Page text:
The Democrats are feeling ruff, tuff and ready for the coming battle, and why shouldn’t they? They proved in Alabama that with a little help from the other side, a Democrat can still defeat a child molester.
They finally did it. After six months of debate, during which it received over 23 million public comments (of which half may have been fraudulent), the Federal Communications Commission voted on Dec. 14 to eliminate the network neutrality rules it imposed on broadband network operators during the Obama era.
Many think of Hanukkah as a fight for religious freedom. While religious freedom was at stake, it was part of a broader battle in behalf of the concept of national identity. The Maccabees, local Judeans who spearheaded the revolt against the overpowering northern Syrian Greeks, and who inspired the grass-roots, did so for the overarching cause of retaining Judea’s identity and Jewish character, which was under assault by those trying to denude Judea of its distinctiveness.
Another year of weather is coming to a close. Even with some record-breaking snowfall from this past weekend’s storm in the eastern U.S., in many ways weather this year was not much different from any other year since the regular recording of temperature, precipitation and wind began across much of the globe 150 years ago.
During the 2016 presidential campaign, candidate Donald Trump spoke passionately and often about school choice. Some school choice advocates, however, are beginning to rumble about the lack of progress on this key domestic policy promise. This grumbling has been building for some time among “talking heads” in the think-tank world.
There were plenty of reasons why Republican Roy Moore’s defeat in the scandal-plagued Alabama election was a blessing for the GOP, despite losing a seat in a closely divided Senate.
Almost every supposedly informed prediction about President Trump’s compulsive Twitter addiction has so far proved wrong.
The mere idea of Republicans sponsoring death penalty repeal bills in great numbers was once considered an unlikely notion. However, Conservatives Concerned about the Death Penalty recently released a report revealing how Republicans are championing measures to end capital punishment at never-before-seen rates.
President Donald Trump has been beating a dead horse in Congress for almost a year now, trying to pass his agendas legislatively through a Senate that’s dominated by Republicans yet consistently falls to Democratic Party will because of an ever-looming threat of filibuster. It’s only going to get tougher for Trump. Prepare for the stalled and even dropped legislation.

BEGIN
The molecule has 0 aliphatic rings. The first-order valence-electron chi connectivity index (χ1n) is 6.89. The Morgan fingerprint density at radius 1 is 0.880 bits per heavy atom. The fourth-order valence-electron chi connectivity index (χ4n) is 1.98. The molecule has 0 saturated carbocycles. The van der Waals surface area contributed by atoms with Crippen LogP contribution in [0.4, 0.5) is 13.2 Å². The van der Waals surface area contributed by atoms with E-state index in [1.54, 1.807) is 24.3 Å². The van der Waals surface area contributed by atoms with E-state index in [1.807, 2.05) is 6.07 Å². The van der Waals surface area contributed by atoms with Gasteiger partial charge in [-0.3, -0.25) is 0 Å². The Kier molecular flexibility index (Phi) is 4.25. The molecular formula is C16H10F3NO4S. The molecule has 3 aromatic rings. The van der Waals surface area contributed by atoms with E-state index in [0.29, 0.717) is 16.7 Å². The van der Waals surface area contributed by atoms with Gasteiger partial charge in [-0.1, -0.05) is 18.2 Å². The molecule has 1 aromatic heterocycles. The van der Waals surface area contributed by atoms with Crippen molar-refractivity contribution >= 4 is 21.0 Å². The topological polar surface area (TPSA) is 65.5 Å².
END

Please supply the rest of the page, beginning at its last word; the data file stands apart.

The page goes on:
Last month, Yemen’s Houthis, the Iranian-supported rebel faction that now dominates the southern Persian Gulf’s most volatile state, fired a ballistic missile that came close to the Saudi capital, Riyadh, before being intercepted by the country’s military. The incident was a clear sign of the deepening sectarian conflict between Tehran and Riyadh now taking place throughout the Middle East. But it was also an accurate reflection of the sort of asymmetric tactics being prioritized by Iran in its strategy for regional dominance.
For the second time in two months, someone who has pledged allegiance to the Islamic State has plotted to kill innocents in New York City and has executed his plot.
While the pall of scandals and alleged scandals in the nation’s capital may have many voters thinking of the Beltway as a dysfunctional wasteland, the reality is that much of the machinery of government is, in fact, going full throttle trying to create jobs and spur growth. Only you wouldn’t know it from the daily news cycle.
The invisible hand of American presidential politics is economics. Almost imperceptibly guiding the electorate, no other issue is as determinant of a presidency’s success. Currently, it is supporting Donald Trump through his political problems and could push him to re-election, as it has so many others.
How many conversations have we had with our friends, family and co-workers wondering what happened to the millennials? We expect a new generation to have new ideas and new ways of approaching the world. So how do we explain when a new generation is steeped in bullying, complaining about hurt feelings, demanding “safe spaces,” and using pride in fragile egos and weakened emotional states as the excuse to condemn free speech?
Our news-hack kids — or, as Obama chief spinner Ben Rhodes called them, the “27-year-old know-nothings” — don’t have a clue as to the operative history of the North Korean nuclear threat to Asia, the Pacific and the United States.